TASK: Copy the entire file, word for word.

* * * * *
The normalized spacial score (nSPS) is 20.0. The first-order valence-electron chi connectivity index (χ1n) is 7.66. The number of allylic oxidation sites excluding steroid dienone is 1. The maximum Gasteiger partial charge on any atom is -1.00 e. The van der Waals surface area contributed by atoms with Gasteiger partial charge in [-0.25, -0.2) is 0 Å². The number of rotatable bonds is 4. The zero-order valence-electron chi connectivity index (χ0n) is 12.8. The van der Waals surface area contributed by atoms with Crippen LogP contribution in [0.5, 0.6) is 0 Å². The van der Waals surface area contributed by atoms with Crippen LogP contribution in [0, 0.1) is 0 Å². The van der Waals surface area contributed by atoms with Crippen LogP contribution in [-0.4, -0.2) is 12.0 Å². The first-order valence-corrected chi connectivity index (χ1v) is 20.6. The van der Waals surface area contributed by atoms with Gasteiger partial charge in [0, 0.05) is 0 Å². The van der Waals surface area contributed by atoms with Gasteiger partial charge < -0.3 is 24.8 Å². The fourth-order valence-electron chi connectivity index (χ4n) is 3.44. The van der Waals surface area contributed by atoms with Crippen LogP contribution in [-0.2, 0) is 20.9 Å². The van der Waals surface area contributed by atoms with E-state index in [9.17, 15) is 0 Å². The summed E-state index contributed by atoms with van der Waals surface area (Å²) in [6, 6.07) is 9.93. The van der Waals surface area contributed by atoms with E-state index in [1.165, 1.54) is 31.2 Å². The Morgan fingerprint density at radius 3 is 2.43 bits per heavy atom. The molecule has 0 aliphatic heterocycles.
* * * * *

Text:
The normalized spacial score (nSPS) is 20.0. The first-order valence-electron chi connectivity index (χ1n) is 7.66. The number of allylic oxidation sites excluding steroid dienone is 1. The maximum Gasteiger partial charge on any atom is -1.00 e. The van der Waals surface area contributed by atoms with Gasteiger partial charge in [-0.25, -0.2) is 0 Å². The number of rotatable bonds is 4. The zero-order valence-electron chi connectivity index (χ0n) is 12.8. The van der Waals surface area contributed by atoms with Crippen LogP contribution in [0.5, 0.6) is 0 Å². The van der Waals surface area contributed by atoms with Crippen LogP contribution in [0, 0.1) is 0 Å². The van der Waals surface area contributed by atoms with Crippen LogP contribution in [-0.4, -0.2) is 12.0 Å². The first-order valence-corrected chi connectivity index (χ1v) is 20.6. The van der Waals surface area contributed by atoms with Gasteiger partial charge in [0, 0.05) is 0 Å². The van der Waals surface area contributed by atoms with Gasteiger partial charge < -0.3 is 24.8 Å². The fourth-order valence-electron chi connectivity index (χ4n) is 3.44. The van der Waals surface area contributed by atoms with Crippen LogP contribution in [-0.2, 0) is 20.9 Å². The van der Waals surface area contributed by atoms with E-state index in [9.17, 15) is 0 Å². The summed E-state index contributed by atoms with van der Waals surface area (Å²) in [6, 6.07) is 9.93. The van der Waals surface area contributed by atoms with E-state index in [1.165, 1.54) is 31.2 Å². The Morgan fingerprint density at radius 3 is 2.43 bits per heavy atom. The molecule has 0 aliphatic heterocycles.